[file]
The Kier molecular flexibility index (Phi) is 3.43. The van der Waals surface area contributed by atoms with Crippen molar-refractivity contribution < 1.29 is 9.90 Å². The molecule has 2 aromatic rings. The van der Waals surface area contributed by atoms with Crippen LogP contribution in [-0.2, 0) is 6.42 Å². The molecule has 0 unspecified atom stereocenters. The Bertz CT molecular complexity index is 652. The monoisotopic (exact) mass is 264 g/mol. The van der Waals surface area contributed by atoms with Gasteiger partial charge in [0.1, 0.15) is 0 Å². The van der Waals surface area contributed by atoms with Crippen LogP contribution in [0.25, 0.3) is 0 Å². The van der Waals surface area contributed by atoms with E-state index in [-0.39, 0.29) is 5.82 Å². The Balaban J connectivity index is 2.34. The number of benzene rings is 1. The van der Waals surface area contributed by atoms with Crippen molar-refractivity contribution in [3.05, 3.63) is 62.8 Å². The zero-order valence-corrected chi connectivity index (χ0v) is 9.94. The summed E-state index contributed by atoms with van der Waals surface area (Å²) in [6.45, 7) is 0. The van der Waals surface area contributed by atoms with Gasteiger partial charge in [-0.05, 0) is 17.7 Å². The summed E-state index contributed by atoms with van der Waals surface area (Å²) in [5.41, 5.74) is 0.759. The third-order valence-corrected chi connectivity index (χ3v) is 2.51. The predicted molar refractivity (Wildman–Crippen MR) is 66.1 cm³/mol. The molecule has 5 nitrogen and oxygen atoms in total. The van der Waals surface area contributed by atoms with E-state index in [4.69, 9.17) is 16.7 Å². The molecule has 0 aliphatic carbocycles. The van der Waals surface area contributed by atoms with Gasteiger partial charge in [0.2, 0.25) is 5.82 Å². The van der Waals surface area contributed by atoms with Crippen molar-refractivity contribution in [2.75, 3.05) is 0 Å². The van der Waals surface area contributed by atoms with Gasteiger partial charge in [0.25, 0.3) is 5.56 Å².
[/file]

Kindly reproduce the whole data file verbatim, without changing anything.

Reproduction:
The Kier molecular flexibility index (Phi) is 3.43. The van der Waals surface area contributed by atoms with Crippen molar-refractivity contribution < 1.29 is 9.90 Å². The molecule has 2 aromatic rings. The van der Waals surface area contributed by atoms with Crippen LogP contribution in [-0.2, 0) is 6.42 Å². The molecule has 0 unspecified atom stereocenters. The Bertz CT molecular complexity index is 652. The monoisotopic (exact) mass is 264 g/mol. The van der Waals surface area contributed by atoms with Gasteiger partial charge in [0.1, 0.15) is 0 Å². The van der Waals surface area contributed by atoms with Crippen LogP contribution in [0.25, 0.3) is 0 Å². The van der Waals surface area contributed by atoms with E-state index in [-0.39, 0.29) is 5.82 Å². The Balaban J connectivity index is 2.34. The number of benzene rings is 1. The van der Waals surface area contributed by atoms with Crippen molar-refractivity contribution in [3.05, 3.63) is 62.8 Å². The zero-order valence-corrected chi connectivity index (χ0v) is 9.94. The summed E-state index contributed by atoms with van der Waals surface area (Å²) in [6.45, 7) is 0. The van der Waals surface area contributed by atoms with Gasteiger partial charge in [-0.05, 0) is 17.7 Å². The summed E-state index contributed by atoms with van der Waals surface area (Å²) in [5.41, 5.74) is 0.759. The third-order valence-corrected chi connectivity index (χ3v) is 2.51. The predicted molar refractivity (Wildman–Crippen MR) is 66.1 cm³/mol. The molecule has 5 nitrogen and oxygen atoms in total. The van der Waals surface area contributed by atoms with E-state index in [4.69, 9.17) is 16.7 Å². The molecule has 0 aliphatic carbocycles. The van der Waals surface area contributed by atoms with Gasteiger partial charge in [0.2, 0.25) is 5.82 Å². The van der Waals surface area contributed by atoms with Crippen molar-refractivity contribution in [2.75, 3.05) is 0 Å². The van der Waals surface area contributed by atoms with Gasteiger partial charge in [0.25, 0.3) is 5.56 Å².